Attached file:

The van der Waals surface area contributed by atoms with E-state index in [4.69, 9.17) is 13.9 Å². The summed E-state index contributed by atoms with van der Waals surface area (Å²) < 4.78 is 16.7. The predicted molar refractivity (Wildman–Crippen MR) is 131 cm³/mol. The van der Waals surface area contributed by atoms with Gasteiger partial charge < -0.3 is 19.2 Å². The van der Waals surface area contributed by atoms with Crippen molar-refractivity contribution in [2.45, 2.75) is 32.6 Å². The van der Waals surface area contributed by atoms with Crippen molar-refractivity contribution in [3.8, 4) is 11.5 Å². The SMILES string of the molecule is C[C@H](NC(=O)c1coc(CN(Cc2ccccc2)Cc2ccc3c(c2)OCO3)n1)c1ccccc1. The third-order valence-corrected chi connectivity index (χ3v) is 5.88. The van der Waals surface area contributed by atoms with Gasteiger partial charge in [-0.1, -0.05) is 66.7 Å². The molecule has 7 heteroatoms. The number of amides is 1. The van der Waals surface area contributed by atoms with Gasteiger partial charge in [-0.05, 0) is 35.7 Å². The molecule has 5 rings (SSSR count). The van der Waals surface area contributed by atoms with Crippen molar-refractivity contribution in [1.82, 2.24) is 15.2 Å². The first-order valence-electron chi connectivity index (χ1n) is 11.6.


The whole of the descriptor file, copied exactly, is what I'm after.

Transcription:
The van der Waals surface area contributed by atoms with E-state index in [4.69, 9.17) is 13.9 Å². The summed E-state index contributed by atoms with van der Waals surface area (Å²) < 4.78 is 16.7. The predicted molar refractivity (Wildman–Crippen MR) is 131 cm³/mol. The van der Waals surface area contributed by atoms with Gasteiger partial charge < -0.3 is 19.2 Å². The van der Waals surface area contributed by atoms with Crippen molar-refractivity contribution in [2.45, 2.75) is 32.6 Å². The van der Waals surface area contributed by atoms with Crippen molar-refractivity contribution in [3.8, 4) is 11.5 Å². The SMILES string of the molecule is C[C@H](NC(=O)c1coc(CN(Cc2ccccc2)Cc2ccc3c(c2)OCO3)n1)c1ccccc1. The third-order valence-corrected chi connectivity index (χ3v) is 5.88. The van der Waals surface area contributed by atoms with Gasteiger partial charge in [-0.1, -0.05) is 66.7 Å². The molecule has 7 heteroatoms. The number of amides is 1. The van der Waals surface area contributed by atoms with Gasteiger partial charge in [-0.05, 0) is 35.7 Å². The molecule has 5 rings (SSSR count). The van der Waals surface area contributed by atoms with Crippen molar-refractivity contribution in [1.82, 2.24) is 15.2 Å². The first-order valence-electron chi connectivity index (χ1n) is 11.6.